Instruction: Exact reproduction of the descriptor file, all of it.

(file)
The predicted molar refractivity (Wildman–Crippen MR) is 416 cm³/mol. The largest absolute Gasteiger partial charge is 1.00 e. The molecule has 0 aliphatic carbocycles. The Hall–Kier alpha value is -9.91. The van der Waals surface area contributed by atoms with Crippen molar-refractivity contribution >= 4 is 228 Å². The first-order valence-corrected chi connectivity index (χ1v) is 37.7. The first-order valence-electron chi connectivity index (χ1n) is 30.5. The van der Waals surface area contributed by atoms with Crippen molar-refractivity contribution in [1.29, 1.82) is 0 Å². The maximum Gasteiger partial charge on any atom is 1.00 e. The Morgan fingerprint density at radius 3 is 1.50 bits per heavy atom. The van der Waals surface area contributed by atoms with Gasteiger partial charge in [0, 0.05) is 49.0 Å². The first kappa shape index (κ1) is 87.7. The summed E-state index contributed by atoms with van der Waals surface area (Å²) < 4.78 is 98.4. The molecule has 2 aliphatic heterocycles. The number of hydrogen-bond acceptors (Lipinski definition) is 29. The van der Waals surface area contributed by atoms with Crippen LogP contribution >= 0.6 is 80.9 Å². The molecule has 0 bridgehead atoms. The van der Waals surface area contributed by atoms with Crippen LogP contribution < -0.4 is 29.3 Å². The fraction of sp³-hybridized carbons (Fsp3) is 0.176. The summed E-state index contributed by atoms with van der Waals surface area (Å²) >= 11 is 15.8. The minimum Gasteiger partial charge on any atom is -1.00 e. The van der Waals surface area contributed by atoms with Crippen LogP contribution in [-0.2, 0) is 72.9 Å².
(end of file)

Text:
The predicted molar refractivity (Wildman–Crippen MR) is 416 cm³/mol. The largest absolute Gasteiger partial charge is 1.00 e. The molecule has 0 aliphatic carbocycles. The Hall–Kier alpha value is -9.91. The van der Waals surface area contributed by atoms with Crippen molar-refractivity contribution >= 4 is 228 Å². The first-order valence-corrected chi connectivity index (χ1v) is 37.7. The first-order valence-electron chi connectivity index (χ1n) is 30.5. The van der Waals surface area contributed by atoms with Crippen molar-refractivity contribution in [1.29, 1.82) is 0 Å². The maximum Gasteiger partial charge on any atom is 1.00 e. The Morgan fingerprint density at radius 3 is 1.50 bits per heavy atom. The van der Waals surface area contributed by atoms with Gasteiger partial charge in [0, 0.05) is 49.0 Å². The first kappa shape index (κ1) is 87.7. The summed E-state index contributed by atoms with van der Waals surface area (Å²) < 4.78 is 98.4. The molecule has 2 aliphatic heterocycles. The number of hydrogen-bond acceptors (Lipinski definition) is 29. The van der Waals surface area contributed by atoms with Crippen LogP contribution >= 0.6 is 80.9 Å². The molecule has 0 bridgehead atoms. The van der Waals surface area contributed by atoms with Crippen LogP contribution < -0.4 is 29.3 Å². The fraction of sp³-hybridized carbons (Fsp3) is 0.176. The summed E-state index contributed by atoms with van der Waals surface area (Å²) >= 11 is 15.8. The minimum Gasteiger partial charge on any atom is -1.00 e. The van der Waals surface area contributed by atoms with Crippen LogP contribution in [-0.2, 0) is 72.9 Å².